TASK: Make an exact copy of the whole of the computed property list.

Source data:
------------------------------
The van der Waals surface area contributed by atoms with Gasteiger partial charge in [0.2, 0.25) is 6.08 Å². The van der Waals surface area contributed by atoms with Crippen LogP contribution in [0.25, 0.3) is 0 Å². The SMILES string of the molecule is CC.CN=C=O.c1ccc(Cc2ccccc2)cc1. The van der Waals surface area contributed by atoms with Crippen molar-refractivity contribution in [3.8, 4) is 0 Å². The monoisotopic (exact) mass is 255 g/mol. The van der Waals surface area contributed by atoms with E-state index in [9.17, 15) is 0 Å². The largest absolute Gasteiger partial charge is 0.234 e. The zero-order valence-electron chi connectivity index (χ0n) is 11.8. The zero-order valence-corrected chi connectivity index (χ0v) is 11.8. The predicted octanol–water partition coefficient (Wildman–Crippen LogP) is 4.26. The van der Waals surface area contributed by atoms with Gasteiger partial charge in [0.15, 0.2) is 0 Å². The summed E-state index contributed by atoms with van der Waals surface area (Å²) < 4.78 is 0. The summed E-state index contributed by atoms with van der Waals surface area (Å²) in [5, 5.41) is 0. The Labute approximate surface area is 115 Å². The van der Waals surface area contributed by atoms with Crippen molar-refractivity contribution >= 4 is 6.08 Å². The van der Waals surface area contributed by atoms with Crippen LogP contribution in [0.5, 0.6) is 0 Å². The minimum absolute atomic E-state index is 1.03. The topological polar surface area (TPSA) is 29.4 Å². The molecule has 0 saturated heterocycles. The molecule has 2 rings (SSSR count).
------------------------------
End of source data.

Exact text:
The van der Waals surface area contributed by atoms with Gasteiger partial charge in [0.2, 0.25) is 6.08 Å². The van der Waals surface area contributed by atoms with Crippen LogP contribution in [0.25, 0.3) is 0 Å². The SMILES string of the molecule is CC.CN=C=O.c1ccc(Cc2ccccc2)cc1. The van der Waals surface area contributed by atoms with Crippen molar-refractivity contribution in [3.8, 4) is 0 Å². The monoisotopic (exact) mass is 255 g/mol. The van der Waals surface area contributed by atoms with E-state index in [9.17, 15) is 0 Å². The largest absolute Gasteiger partial charge is 0.234 e. The zero-order valence-electron chi connectivity index (χ0n) is 11.8. The zero-order valence-corrected chi connectivity index (χ0v) is 11.8. The predicted octanol–water partition coefficient (Wildman–Crippen LogP) is 4.26. The van der Waals surface area contributed by atoms with Gasteiger partial charge in [0.15, 0.2) is 0 Å². The summed E-state index contributed by atoms with van der Waals surface area (Å²) < 4.78 is 0. The summed E-state index contributed by atoms with van der Waals surface area (Å²) in [5, 5.41) is 0. The Labute approximate surface area is 115 Å². The van der Waals surface area contributed by atoms with Crippen molar-refractivity contribution >= 4 is 6.08 Å². The van der Waals surface area contributed by atoms with Crippen LogP contribution in [0.5, 0.6) is 0 Å². The minimum absolute atomic E-state index is 1.03. The topological polar surface area (TPSA) is 29.4 Å². The molecule has 0 saturated heterocycles. The molecule has 2 rings (SSSR count).